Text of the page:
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​Thomas Becket (December 29)

Thomas Becket was born in London England on December 21, 1118. He was the son of wealthy and prominent parents and he studied with the canons regular at Merton in Surrey. Well educated and socially connected, he obtained a position in the house of Theobald, Archbishop of Canterbury at the age of 24. He became the protégé of Theobald who would promote him to positions of power in the Church: being ordained deacon in 1154 and nominated Archdeacon of Canterbury. In 1155 he was appointed Chancellor of England by King Henry II who valued his friendship as well as his advice.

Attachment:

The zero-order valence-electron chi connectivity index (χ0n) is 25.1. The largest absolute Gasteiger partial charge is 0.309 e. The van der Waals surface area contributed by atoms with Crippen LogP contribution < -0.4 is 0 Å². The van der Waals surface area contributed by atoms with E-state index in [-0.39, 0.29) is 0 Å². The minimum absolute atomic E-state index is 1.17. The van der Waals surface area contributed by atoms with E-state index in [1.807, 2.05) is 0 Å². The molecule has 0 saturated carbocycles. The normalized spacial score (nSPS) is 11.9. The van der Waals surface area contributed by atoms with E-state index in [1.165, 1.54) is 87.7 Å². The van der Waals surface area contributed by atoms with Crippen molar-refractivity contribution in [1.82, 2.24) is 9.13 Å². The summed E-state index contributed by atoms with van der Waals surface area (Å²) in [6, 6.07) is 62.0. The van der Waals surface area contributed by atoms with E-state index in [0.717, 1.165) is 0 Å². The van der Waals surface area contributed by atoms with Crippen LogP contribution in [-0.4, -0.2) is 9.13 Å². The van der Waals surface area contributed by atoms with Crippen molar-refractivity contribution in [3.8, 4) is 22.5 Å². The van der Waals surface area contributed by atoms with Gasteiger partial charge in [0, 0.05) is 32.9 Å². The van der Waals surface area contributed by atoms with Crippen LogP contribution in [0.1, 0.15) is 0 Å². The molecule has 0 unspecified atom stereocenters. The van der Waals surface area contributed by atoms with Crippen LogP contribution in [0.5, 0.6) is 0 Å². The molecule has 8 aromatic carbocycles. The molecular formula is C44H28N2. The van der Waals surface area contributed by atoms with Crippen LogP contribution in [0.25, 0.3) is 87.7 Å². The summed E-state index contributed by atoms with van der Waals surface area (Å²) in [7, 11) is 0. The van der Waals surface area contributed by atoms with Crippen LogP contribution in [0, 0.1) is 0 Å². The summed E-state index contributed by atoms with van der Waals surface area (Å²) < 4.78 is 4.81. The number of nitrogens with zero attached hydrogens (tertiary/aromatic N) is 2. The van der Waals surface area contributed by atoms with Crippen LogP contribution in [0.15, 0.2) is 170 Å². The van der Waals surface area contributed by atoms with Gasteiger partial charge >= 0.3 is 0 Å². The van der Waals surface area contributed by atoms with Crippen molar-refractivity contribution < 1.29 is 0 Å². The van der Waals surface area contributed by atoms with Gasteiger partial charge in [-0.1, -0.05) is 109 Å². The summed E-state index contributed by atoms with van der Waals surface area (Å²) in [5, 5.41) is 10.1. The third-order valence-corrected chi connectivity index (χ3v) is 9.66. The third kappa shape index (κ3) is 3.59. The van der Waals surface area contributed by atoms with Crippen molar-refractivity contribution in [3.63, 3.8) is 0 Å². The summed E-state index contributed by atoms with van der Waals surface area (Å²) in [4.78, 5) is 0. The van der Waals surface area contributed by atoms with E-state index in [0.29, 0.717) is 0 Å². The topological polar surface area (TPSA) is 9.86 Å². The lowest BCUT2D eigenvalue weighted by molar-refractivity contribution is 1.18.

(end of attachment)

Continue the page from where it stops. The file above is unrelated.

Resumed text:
After Theobald's death in 1161, Thomas was nominated as Archbishop of Canterbury by Henry and elected as Archbishop in May 1162. His friendship with Henry was damaged by a series of conflicts between the government and the Church. Henry wanted a submissive Church that he could control, while Thomas could not in good conscience allow the Church's freedom and rights to be compromised. Through a series of conflicts Thomas was forced to escape to France. He remained in exile for 6 years and returned to England in 1170. When Thomas returned to England, Henry in exasperation called for someone to rid him of this troublesome priest. Four of his knights went at once to the Cathedral of Canterbury where they murdered Thomas on December 29, 1170. His death shocked Europe, and in 1173 Thomas Becket was canonized by Pope Alexander III.